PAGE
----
Keane – Night Train

I have a soft spot for EPs. Artists who find themselves between albums — and the touring and publicity machine that comes with album releases — can keep their creative juices flowing with these musical quickies, and fans don’t have to wait years for new material. Favorite artists of mine such as Ben Folds and Belle and Sebastian have put out some of their best work on EPs.

The Web has made EPs something of an anachronism. It’s easier now to upload a new track to your website — paid or free — and offer up new music in breadcrumb fashion. That’s how Lil Wayne became the hottest rapper in the world before he ever released a proper album. But I remain a CD guy, and I prefer a physical EP to a group of downloaded songs that I can’t hold in my hand.

Keane’s latest release, Night Train, is a great example of an EP done well. Its eight songs (including a short instrumental) were recorded in seven international cities during the tour for their 2008 album Perfect Symmetry and mostly carry over the vibe of that album. But it contains enough new flavors to hook me in and pique my curiosity about what they’ll come up with next.

The newest twist for the British trio is the introduction of Somali rapper K’Naan and Japanese MC Tigarah as guest vocalists on three tracks. K’Naan’s rapping is a particularly unexpected touch from a band whose brand of mope-rock was endlessly compared to Coldplay after their first two albums. Those comparisons ceased when Perfect Symmetry‘s 80s new wave flourishes hit the airwaves and Night Train severs those ties completely.

Most of the tracks on this EP are enjoyable but I can see why they weren’t saved for the next full-length album — only one song here stacks up against the band’s best work. ‘Looking Back’ comes close, with its bizarre opening horn part mirroring the Rocky theme, but the real standout is the single, ‘Stop For a Minute.’ It’s a buoyant electro-pop ditty with an undeniably catchy chorus and a rap break by K’Naan that somehow perfectly complements the “whoa-oh-oh” backup vocals.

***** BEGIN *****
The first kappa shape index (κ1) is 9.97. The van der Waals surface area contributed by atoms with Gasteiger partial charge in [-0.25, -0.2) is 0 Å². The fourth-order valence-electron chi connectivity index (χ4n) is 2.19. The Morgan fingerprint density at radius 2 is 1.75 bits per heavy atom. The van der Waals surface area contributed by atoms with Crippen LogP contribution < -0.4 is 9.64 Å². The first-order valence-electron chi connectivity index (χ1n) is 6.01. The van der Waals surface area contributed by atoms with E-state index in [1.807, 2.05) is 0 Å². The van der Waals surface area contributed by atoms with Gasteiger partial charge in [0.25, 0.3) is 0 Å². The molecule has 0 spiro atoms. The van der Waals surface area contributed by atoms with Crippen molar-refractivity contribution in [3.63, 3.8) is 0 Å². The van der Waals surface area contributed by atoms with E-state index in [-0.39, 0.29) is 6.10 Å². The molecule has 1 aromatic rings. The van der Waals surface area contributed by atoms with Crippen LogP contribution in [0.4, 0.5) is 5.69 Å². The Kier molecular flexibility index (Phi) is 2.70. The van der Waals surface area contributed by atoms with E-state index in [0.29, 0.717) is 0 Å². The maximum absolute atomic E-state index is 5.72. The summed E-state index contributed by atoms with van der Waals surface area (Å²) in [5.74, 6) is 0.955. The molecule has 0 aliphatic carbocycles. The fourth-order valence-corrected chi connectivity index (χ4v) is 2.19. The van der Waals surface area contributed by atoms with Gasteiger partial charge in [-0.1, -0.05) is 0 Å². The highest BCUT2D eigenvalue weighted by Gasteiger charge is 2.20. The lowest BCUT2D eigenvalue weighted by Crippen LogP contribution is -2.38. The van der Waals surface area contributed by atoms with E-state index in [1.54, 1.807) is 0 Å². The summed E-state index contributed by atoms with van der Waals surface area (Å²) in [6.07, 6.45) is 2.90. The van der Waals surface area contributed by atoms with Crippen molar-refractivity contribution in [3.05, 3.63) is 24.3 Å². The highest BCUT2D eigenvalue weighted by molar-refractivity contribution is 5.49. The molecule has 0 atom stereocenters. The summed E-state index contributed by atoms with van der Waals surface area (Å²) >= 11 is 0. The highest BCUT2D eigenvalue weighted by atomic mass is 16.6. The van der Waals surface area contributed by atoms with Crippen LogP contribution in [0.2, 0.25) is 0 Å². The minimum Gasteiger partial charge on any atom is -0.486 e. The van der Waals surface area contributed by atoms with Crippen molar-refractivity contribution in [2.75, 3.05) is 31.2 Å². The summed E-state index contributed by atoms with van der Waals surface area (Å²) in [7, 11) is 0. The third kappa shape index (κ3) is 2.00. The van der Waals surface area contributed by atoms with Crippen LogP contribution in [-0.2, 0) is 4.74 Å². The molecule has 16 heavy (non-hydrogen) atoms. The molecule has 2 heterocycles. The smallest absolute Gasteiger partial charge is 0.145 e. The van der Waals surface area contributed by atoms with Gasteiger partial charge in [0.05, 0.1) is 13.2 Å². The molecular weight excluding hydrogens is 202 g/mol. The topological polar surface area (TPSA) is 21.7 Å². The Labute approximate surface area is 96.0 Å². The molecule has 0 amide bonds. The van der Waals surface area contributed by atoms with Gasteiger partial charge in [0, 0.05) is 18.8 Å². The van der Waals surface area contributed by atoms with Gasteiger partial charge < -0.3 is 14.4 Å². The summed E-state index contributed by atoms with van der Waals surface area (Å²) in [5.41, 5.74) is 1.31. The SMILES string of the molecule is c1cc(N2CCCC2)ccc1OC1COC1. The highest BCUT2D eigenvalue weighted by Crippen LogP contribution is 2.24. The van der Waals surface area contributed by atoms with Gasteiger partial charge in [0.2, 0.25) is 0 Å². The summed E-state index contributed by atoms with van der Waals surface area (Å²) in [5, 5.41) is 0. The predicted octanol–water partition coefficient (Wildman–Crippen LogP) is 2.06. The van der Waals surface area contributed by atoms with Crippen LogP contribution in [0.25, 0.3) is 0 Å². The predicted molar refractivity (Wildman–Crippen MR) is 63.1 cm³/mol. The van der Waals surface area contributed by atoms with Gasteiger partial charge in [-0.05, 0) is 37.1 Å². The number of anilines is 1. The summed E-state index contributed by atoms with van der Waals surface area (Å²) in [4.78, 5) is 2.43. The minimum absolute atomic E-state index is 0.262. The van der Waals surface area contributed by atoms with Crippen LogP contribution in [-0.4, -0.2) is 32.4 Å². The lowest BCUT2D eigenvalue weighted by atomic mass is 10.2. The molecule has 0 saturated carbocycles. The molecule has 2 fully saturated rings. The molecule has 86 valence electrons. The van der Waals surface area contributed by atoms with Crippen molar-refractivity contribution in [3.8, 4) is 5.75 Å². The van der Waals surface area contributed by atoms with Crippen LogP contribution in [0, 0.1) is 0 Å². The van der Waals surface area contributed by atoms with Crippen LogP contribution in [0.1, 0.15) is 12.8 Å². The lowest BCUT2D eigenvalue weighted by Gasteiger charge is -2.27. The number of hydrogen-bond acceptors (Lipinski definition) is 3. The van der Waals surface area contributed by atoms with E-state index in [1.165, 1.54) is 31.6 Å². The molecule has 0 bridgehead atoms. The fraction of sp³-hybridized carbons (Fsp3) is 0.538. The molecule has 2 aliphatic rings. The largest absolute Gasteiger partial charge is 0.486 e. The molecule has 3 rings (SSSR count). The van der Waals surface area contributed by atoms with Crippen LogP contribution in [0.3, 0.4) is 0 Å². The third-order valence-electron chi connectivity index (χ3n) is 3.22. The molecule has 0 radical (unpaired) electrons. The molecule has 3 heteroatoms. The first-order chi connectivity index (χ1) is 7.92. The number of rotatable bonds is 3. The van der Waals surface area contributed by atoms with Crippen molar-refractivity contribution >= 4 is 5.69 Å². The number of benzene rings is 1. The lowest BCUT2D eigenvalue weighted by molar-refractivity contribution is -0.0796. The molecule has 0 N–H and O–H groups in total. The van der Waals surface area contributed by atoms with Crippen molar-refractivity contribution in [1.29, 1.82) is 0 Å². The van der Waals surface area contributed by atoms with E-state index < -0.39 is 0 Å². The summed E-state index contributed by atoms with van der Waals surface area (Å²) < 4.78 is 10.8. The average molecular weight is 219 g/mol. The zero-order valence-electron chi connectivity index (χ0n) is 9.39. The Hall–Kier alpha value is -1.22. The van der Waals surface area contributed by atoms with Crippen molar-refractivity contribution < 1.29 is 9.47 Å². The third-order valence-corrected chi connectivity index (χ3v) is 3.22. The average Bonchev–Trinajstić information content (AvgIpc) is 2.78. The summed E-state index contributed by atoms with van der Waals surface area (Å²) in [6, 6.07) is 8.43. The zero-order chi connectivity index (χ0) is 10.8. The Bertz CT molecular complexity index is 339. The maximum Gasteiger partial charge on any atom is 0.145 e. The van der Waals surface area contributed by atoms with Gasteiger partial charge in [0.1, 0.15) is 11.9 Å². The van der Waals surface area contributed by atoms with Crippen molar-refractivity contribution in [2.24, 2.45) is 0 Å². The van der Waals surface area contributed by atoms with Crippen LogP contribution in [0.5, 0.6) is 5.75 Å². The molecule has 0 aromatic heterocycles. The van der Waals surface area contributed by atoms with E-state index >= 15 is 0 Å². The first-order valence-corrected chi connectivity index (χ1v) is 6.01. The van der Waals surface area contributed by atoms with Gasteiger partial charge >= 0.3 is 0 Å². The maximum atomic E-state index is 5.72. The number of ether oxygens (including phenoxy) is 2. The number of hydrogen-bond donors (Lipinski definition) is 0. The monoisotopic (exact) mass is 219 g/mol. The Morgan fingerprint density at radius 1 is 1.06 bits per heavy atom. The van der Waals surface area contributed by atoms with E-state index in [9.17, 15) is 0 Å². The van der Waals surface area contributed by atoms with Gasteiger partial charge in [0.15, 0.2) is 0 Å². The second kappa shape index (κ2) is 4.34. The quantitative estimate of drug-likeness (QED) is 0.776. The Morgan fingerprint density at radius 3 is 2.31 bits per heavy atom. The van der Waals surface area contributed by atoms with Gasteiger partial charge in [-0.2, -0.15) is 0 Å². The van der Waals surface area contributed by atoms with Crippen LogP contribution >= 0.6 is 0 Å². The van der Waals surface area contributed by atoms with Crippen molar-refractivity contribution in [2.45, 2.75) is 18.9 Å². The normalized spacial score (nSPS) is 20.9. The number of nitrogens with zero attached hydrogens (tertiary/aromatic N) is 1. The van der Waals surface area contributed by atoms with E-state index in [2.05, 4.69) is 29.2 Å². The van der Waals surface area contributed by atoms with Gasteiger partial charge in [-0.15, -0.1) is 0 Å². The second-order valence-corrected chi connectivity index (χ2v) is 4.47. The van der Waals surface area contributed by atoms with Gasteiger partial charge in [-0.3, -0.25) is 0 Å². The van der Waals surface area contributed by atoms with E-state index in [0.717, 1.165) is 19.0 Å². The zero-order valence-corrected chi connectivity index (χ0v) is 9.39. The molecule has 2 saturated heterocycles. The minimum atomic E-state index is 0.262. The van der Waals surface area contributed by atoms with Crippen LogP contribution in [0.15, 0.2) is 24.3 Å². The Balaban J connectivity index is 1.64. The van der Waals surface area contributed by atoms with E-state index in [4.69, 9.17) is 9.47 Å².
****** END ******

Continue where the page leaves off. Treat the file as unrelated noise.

That song will find its way into my rotation quite a bit this year, even if Night Train doesn’t get the spins of its full-length Keane siblings. Still, I’m happy to have the boys check in between albums.

2 thoughts on “Keane – Night Train

  1. Amy says:

    I was just talking about this phenomenon yesterday. Had Keane released an album with the songs on this EP, plus another half dozen you liked even more, would you have ever thought the songs shouldn’t have been saved for a full-length album? I doubt it.

    I’m not sure if this move represents a selflessness on the artist’s part, a desire to get new music to the fans as soon as possible, or if it’s just the latest iteration of how to most successfully market a recording artist in these ever changing digital times. Regardless, it fascinates me.

  2. Clay says:

    I’d find it odd if they included so many duets on a proper album. I think some songs are better fits for an EP. Michael Penn’s latest full-length album would have been better as an EP… it was pretty thin and contained a few odds and ends that felt like padding. Trimmed down to its 5-6 best tracks it would have made a nice EP but as a full-length album it was a disappointment.

    That said, all of the Ben Folds and Belle & Sebastian EPs would have been perfectly suited to full-length albums.

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